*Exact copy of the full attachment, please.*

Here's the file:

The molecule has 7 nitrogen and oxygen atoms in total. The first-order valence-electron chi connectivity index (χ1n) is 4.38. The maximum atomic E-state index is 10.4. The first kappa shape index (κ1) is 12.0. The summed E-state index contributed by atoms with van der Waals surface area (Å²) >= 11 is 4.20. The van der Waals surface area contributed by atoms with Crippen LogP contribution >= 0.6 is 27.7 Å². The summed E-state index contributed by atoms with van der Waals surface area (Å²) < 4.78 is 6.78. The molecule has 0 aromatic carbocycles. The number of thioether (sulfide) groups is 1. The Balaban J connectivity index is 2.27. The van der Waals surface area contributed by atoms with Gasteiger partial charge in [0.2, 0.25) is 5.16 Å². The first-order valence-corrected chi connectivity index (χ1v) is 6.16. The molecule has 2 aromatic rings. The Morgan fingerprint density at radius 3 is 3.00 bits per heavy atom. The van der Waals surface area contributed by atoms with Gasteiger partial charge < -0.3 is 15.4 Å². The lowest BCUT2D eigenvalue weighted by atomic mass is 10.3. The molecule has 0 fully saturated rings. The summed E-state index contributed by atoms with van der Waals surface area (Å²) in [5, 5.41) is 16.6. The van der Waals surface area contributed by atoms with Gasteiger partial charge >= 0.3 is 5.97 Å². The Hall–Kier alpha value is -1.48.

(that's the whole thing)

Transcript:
The molecule has 7 nitrogen and oxygen atoms in total. The first-order valence-electron chi connectivity index (χ1n) is 4.38. The maximum atomic E-state index is 10.4. The first kappa shape index (κ1) is 12.0. The summed E-state index contributed by atoms with van der Waals surface area (Å²) >= 11 is 4.20. The van der Waals surface area contributed by atoms with Crippen LogP contribution >= 0.6 is 27.7 Å². The summed E-state index contributed by atoms with van der Waals surface area (Å²) < 4.78 is 6.78. The molecule has 0 aromatic carbocycles. The number of thioether (sulfide) groups is 1. The Balaban J connectivity index is 2.27. The van der Waals surface area contributed by atoms with Gasteiger partial charge in [0.2, 0.25) is 5.16 Å². The first-order valence-corrected chi connectivity index (χ1v) is 6.16. The molecule has 2 aromatic rings. The Morgan fingerprint density at radius 3 is 3.00 bits per heavy atom. The van der Waals surface area contributed by atoms with Gasteiger partial charge < -0.3 is 15.4 Å². The lowest BCUT2D eigenvalue weighted by atomic mass is 10.3. The molecule has 0 fully saturated rings. The summed E-state index contributed by atoms with van der Waals surface area (Å²) in [5, 5.41) is 16.6. The van der Waals surface area contributed by atoms with Gasteiger partial charge >= 0.3 is 5.97 Å². The Hall–Kier alpha value is -1.48.